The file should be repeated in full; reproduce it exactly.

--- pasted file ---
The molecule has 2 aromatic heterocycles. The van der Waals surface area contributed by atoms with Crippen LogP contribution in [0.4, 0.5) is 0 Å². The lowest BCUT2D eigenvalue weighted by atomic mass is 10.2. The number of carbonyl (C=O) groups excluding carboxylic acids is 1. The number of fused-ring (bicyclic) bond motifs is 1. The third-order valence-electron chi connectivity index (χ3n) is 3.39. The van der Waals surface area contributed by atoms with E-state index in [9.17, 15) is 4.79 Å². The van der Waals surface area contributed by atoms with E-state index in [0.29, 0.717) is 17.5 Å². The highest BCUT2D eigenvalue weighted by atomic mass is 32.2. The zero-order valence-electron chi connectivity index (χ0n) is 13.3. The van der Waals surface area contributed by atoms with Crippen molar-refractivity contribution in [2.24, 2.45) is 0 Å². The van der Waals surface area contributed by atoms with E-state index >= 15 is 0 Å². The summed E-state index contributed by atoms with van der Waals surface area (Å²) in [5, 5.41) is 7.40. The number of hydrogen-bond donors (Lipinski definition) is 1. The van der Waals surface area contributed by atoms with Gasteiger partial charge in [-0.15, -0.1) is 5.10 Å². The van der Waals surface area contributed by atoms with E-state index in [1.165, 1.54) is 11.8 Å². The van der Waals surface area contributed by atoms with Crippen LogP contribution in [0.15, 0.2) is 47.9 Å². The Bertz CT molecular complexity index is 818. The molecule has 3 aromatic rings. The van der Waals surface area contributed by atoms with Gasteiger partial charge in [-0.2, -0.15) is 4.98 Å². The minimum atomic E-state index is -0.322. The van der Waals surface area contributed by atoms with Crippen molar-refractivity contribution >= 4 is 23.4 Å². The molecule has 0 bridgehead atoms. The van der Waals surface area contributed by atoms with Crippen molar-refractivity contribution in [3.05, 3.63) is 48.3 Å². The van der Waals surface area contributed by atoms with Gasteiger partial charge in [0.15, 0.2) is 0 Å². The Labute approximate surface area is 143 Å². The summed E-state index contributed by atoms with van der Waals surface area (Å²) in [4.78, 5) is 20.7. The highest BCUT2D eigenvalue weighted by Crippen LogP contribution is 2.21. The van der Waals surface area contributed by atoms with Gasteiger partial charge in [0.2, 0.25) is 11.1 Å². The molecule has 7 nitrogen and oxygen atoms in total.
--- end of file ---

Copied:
The molecule has 2 aromatic heterocycles. The van der Waals surface area contributed by atoms with Crippen LogP contribution in [0.4, 0.5) is 0 Å². The lowest BCUT2D eigenvalue weighted by atomic mass is 10.2. The number of carbonyl (C=O) groups excluding carboxylic acids is 1. The number of fused-ring (bicyclic) bond motifs is 1. The third-order valence-electron chi connectivity index (χ3n) is 3.39. The van der Waals surface area contributed by atoms with E-state index in [9.17, 15) is 4.79 Å². The van der Waals surface area contributed by atoms with E-state index in [0.29, 0.717) is 17.5 Å². The highest BCUT2D eigenvalue weighted by atomic mass is 32.2. The zero-order valence-electron chi connectivity index (χ0n) is 13.3. The van der Waals surface area contributed by atoms with Crippen molar-refractivity contribution in [2.24, 2.45) is 0 Å². The van der Waals surface area contributed by atoms with E-state index >= 15 is 0 Å². The summed E-state index contributed by atoms with van der Waals surface area (Å²) in [5, 5.41) is 7.40. The number of hydrogen-bond donors (Lipinski definition) is 1. The van der Waals surface area contributed by atoms with Gasteiger partial charge in [-0.15, -0.1) is 5.10 Å². The van der Waals surface area contributed by atoms with E-state index in [1.165, 1.54) is 11.8 Å². The van der Waals surface area contributed by atoms with Crippen LogP contribution in [0.15, 0.2) is 47.9 Å². The Bertz CT molecular complexity index is 818. The molecule has 3 aromatic rings. The van der Waals surface area contributed by atoms with Gasteiger partial charge in [-0.2, -0.15) is 4.98 Å². The minimum atomic E-state index is -0.322. The van der Waals surface area contributed by atoms with Crippen molar-refractivity contribution >= 4 is 23.4 Å². The molecule has 0 bridgehead atoms. The van der Waals surface area contributed by atoms with Crippen molar-refractivity contribution in [3.05, 3.63) is 48.3 Å². The van der Waals surface area contributed by atoms with Gasteiger partial charge in [0.15, 0.2) is 0 Å². The Labute approximate surface area is 143 Å². The summed E-state index contributed by atoms with van der Waals surface area (Å²) in [4.78, 5) is 20.7. The highest BCUT2D eigenvalue weighted by Crippen LogP contribution is 2.21. The van der Waals surface area contributed by atoms with Gasteiger partial charge in [0.2, 0.25) is 11.1 Å². The molecule has 7 nitrogen and oxygen atoms in total.